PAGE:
Korean comfort food that hits the spot without venturing into Korean Town.
Unless you happened to catch the energetic servers popping their heads out with a harmonized “anyoung haseyo!,” you may well have passed this not-so-tiny Korean restaurant without noticing. The menu sees a long list of classic Korean dishes and barbecue ingredients, including sirloin, marinated beef, prime rib, bibimbap and tteokbokki. The attentive staff is led by a caring Korean chef/owner, who walks around to greet the customers and genially ask whether the food is okay.
This review took place in September 2018 and is based on a visit to the restaurant without the restaurant's knowledge. For more on BK's review policy, click here.
Unless you happened to catch the the energetic servers popping their heads out with a harmonized “anyoung haseyo!,” you may well have passed this not-so-tiny Korean restaurant on Sukhumvit Soi 26 without noticing.
Inside, the two-story space is a very casual affair—beige walls and wooden tables with barbecue stoves—all the elements you would expect from a traditional Korean restaurant.
The menu sees a long list of classic Korean dishes and barbecue ingredients, whereas the drinks side isn’t overloaded with crazy varieties of soju like many other places. They recommend a bottle of Chum Churum Soju (B280), which has a clean taste and mild flavor that goes down effortlessly with the meal.
As for the grill, the plates of sirloin (B650/200g), marinated beef (B650/150g) and prime ribs (B550/150g) are pretty flavorful, whether enjoyed plain, dipped in sauces or wrapped in lettuce. We like the smoky, slightly spicy ssamjang, a thick and flavorful dip made from soybean paste, hot pepper paste, onion, garlic and sesame oil that goes great with just about everything.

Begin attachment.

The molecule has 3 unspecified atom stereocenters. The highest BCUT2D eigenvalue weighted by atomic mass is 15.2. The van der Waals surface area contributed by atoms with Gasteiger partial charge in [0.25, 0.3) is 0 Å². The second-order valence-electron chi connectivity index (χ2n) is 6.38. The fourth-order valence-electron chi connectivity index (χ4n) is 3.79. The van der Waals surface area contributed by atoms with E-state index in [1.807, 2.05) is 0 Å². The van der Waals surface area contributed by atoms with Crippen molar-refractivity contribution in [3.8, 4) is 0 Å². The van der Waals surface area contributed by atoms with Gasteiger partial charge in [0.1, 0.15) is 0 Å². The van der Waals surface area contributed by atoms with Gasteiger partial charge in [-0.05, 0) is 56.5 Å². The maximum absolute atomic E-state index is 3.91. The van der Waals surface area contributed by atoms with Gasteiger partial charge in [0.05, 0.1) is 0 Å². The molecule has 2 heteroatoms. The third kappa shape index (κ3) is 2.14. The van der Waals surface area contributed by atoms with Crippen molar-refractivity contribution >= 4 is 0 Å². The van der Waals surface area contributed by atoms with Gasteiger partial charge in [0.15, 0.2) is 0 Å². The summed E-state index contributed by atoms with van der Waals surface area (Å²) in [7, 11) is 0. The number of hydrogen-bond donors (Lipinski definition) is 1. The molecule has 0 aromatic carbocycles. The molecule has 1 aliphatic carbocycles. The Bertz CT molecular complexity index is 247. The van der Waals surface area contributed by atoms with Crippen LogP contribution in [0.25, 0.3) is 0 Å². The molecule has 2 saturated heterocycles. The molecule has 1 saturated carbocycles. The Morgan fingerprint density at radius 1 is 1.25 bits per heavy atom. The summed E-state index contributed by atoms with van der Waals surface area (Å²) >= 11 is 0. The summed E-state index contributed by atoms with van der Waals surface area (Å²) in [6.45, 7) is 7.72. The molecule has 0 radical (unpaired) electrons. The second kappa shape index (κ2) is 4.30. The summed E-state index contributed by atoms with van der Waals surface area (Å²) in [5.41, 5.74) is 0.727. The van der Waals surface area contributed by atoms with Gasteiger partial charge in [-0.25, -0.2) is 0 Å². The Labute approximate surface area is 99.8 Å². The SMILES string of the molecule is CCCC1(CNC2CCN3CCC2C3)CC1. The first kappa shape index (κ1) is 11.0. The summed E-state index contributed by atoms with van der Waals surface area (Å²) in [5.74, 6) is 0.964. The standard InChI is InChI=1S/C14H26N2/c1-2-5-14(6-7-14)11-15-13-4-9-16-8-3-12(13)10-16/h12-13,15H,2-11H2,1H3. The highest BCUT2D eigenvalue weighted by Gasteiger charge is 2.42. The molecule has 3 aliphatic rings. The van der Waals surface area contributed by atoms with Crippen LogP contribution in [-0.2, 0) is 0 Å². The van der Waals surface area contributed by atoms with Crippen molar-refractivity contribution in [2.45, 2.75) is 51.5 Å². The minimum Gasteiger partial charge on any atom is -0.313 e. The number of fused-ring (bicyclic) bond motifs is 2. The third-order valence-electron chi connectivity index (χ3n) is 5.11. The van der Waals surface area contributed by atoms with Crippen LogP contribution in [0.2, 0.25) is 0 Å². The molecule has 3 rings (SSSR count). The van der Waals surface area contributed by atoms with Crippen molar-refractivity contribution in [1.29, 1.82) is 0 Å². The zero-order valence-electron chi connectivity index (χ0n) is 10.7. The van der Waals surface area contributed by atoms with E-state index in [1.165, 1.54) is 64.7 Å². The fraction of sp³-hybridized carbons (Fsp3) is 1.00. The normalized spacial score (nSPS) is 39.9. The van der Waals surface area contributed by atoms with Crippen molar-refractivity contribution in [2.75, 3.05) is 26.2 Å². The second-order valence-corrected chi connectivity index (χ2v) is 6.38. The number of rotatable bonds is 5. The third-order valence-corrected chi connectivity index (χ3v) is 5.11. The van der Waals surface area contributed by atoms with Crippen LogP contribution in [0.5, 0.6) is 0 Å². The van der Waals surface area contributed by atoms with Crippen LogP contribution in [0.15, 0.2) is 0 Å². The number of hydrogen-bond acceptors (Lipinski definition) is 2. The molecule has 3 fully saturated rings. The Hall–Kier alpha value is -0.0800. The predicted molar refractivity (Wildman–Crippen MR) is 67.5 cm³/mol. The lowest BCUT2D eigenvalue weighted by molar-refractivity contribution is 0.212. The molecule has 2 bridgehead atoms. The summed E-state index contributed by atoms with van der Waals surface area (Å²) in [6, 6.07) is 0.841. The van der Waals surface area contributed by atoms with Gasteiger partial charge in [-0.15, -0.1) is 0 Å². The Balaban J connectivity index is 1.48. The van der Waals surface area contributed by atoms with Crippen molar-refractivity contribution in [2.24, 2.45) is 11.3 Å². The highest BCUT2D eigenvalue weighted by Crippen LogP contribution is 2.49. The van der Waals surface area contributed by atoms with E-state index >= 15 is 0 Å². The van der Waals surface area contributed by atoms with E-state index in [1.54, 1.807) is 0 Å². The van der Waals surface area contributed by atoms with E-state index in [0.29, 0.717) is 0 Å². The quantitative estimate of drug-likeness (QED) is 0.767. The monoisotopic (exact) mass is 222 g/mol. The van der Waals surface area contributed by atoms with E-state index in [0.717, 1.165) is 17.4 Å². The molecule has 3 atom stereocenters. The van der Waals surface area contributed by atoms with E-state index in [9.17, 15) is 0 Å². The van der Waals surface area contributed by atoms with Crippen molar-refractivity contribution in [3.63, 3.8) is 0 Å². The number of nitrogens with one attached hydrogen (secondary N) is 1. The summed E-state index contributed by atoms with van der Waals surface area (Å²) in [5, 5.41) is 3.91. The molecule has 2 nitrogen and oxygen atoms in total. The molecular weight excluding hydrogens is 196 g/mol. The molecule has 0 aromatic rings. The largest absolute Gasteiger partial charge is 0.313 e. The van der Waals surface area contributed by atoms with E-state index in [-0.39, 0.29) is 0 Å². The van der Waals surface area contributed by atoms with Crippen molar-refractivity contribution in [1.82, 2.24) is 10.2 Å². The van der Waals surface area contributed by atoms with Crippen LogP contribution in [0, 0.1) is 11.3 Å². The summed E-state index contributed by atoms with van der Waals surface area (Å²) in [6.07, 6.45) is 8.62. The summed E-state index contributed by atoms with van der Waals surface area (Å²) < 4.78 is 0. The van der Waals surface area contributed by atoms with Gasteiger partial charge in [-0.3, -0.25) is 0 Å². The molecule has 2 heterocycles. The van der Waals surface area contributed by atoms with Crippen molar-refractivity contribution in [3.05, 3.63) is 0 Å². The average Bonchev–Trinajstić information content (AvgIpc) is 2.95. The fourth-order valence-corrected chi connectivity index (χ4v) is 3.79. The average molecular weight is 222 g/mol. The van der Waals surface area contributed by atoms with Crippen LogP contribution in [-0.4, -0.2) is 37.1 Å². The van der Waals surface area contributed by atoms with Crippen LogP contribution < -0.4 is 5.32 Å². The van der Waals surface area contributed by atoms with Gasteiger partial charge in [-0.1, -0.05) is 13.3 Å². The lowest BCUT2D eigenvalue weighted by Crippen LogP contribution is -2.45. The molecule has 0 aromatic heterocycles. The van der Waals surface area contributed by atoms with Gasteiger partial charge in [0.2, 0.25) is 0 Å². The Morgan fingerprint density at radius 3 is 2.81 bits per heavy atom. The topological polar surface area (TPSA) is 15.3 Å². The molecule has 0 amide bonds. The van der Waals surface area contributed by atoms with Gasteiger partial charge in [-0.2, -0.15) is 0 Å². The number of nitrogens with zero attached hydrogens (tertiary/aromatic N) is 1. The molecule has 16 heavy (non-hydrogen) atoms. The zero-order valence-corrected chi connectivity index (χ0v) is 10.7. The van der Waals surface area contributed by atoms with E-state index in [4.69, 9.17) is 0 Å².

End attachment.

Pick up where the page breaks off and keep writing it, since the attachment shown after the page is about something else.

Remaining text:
The bibimbap (mixed rice topped with carrot, spinach, pickled radish and egg, B250) features the perfect balance of salty and sweet flavors—we were a little surprised by the unconventional addition of shredded crab sticks, but it tasted fine when it was all mixed together.
The spicy stir-fried pork in bright orange sauce (B300) is satisfyingly thick and flavorful on its pillow of crisp lettuce leaves, if unfortunately a tad too sweet. Same comment goes to the tteokbokki (stir-fried rice cakes, B300)—rich but too sweet—served sizzling on a hot stone.
And, of course, a Korean meal wouldn’t be complete without the presence of kimchijjigae (kimchi soup, B250); here, the flavors are pretty well-rounded, just not quite as aromatic and powerful as we hoped for.
To finish, a plate of sliced watermelon and a tiny mug of sweet ginger-cinnamon tea are served to help both refresh the palate and satisfy that sweet-treat craving.
The attentive staff are led by the caring Korean chef/owner, who walks around to greet the customers and genially ask whether the food is okay. Does this restaurant have anything that particularly stands out? Probably not, but if you’re looking for a great place that’ll hit the spot for Korean comfort food without venturing into Korean Town, this could be it.